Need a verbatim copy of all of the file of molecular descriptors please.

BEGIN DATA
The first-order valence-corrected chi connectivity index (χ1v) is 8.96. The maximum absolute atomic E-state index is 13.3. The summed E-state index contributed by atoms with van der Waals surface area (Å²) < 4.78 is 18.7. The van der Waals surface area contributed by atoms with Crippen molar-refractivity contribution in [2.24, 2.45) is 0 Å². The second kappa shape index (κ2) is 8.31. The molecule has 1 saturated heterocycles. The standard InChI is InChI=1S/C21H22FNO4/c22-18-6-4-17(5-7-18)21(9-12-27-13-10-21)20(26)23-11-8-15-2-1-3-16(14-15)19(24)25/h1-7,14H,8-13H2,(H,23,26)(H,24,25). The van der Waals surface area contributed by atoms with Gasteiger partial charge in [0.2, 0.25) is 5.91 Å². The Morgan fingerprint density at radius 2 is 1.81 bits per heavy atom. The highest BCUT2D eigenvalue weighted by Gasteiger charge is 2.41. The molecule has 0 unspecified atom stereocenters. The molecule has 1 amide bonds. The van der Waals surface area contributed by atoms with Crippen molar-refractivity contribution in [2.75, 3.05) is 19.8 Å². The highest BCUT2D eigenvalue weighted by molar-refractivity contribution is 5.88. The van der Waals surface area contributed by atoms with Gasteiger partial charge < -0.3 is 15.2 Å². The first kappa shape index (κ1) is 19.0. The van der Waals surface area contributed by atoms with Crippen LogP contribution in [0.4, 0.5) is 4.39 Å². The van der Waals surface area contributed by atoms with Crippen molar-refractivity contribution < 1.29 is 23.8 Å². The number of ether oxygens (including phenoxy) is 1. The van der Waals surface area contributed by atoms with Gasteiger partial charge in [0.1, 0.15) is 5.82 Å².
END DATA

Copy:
The first-order valence-corrected chi connectivity index (χ1v) is 8.96. The maximum absolute atomic E-state index is 13.3. The summed E-state index contributed by atoms with van der Waals surface area (Å²) < 4.78 is 18.7. The van der Waals surface area contributed by atoms with Crippen molar-refractivity contribution in [2.24, 2.45) is 0 Å². The second kappa shape index (κ2) is 8.31. The molecule has 1 saturated heterocycles. The standard InChI is InChI=1S/C21H22FNO4/c22-18-6-4-17(5-7-18)21(9-12-27-13-10-21)20(26)23-11-8-15-2-1-3-16(14-15)19(24)25/h1-7,14H,8-13H2,(H,23,26)(H,24,25). The van der Waals surface area contributed by atoms with Gasteiger partial charge in [0.2, 0.25) is 5.91 Å². The Morgan fingerprint density at radius 2 is 1.81 bits per heavy atom. The highest BCUT2D eigenvalue weighted by Gasteiger charge is 2.41. The molecule has 0 unspecified atom stereocenters. The molecule has 1 amide bonds. The van der Waals surface area contributed by atoms with Crippen molar-refractivity contribution in [2.75, 3.05) is 19.8 Å². The highest BCUT2D eigenvalue weighted by molar-refractivity contribution is 5.88. The van der Waals surface area contributed by atoms with Gasteiger partial charge < -0.3 is 15.2 Å². The first kappa shape index (κ1) is 19.0. The van der Waals surface area contributed by atoms with Crippen LogP contribution in [0.4, 0.5) is 4.39 Å². The van der Waals surface area contributed by atoms with Crippen molar-refractivity contribution < 1.29 is 23.8 Å². The number of ether oxygens (including phenoxy) is 1. The van der Waals surface area contributed by atoms with Gasteiger partial charge in [0.1, 0.15) is 5.82 Å².